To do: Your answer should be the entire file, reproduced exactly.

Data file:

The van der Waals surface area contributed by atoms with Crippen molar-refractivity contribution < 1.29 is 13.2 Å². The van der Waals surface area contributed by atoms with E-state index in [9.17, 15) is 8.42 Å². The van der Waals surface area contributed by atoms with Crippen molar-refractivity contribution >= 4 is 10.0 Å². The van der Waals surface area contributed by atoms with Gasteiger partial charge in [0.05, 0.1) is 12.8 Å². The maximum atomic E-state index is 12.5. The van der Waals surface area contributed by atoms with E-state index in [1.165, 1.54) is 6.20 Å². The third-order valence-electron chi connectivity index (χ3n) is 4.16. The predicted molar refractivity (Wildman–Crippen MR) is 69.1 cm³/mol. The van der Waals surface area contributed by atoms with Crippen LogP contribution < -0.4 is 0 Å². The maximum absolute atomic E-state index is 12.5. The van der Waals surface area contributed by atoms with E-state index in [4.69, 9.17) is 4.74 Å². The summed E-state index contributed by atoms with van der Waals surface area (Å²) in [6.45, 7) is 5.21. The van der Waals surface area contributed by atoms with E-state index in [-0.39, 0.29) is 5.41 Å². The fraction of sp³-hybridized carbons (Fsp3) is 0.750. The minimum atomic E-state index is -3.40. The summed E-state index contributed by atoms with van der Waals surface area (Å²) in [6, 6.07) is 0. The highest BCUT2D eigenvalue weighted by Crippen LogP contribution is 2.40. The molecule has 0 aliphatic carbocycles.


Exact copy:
The van der Waals surface area contributed by atoms with Crippen molar-refractivity contribution < 1.29 is 13.2 Å². The van der Waals surface area contributed by atoms with E-state index in [9.17, 15) is 8.42 Å². The van der Waals surface area contributed by atoms with Crippen molar-refractivity contribution >= 4 is 10.0 Å². The van der Waals surface area contributed by atoms with Gasteiger partial charge in [0.05, 0.1) is 12.8 Å². The maximum atomic E-state index is 12.5. The van der Waals surface area contributed by atoms with E-state index in [1.165, 1.54) is 6.20 Å². The third-order valence-electron chi connectivity index (χ3n) is 4.16. The predicted molar refractivity (Wildman–Crippen MR) is 69.1 cm³/mol. The van der Waals surface area contributed by atoms with Crippen LogP contribution < -0.4 is 0 Å². The maximum absolute atomic E-state index is 12.5. The van der Waals surface area contributed by atoms with E-state index in [4.69, 9.17) is 4.74 Å². The summed E-state index contributed by atoms with van der Waals surface area (Å²) in [6.45, 7) is 5.21. The van der Waals surface area contributed by atoms with E-state index in [-0.39, 0.29) is 5.41 Å². The fraction of sp³-hybridized carbons (Fsp3) is 0.750. The minimum atomic E-state index is -3.40. The summed E-state index contributed by atoms with van der Waals surface area (Å²) in [6, 6.07) is 0. The highest BCUT2D eigenvalue weighted by Crippen LogP contribution is 2.40. The molecule has 0 aliphatic carbocycles.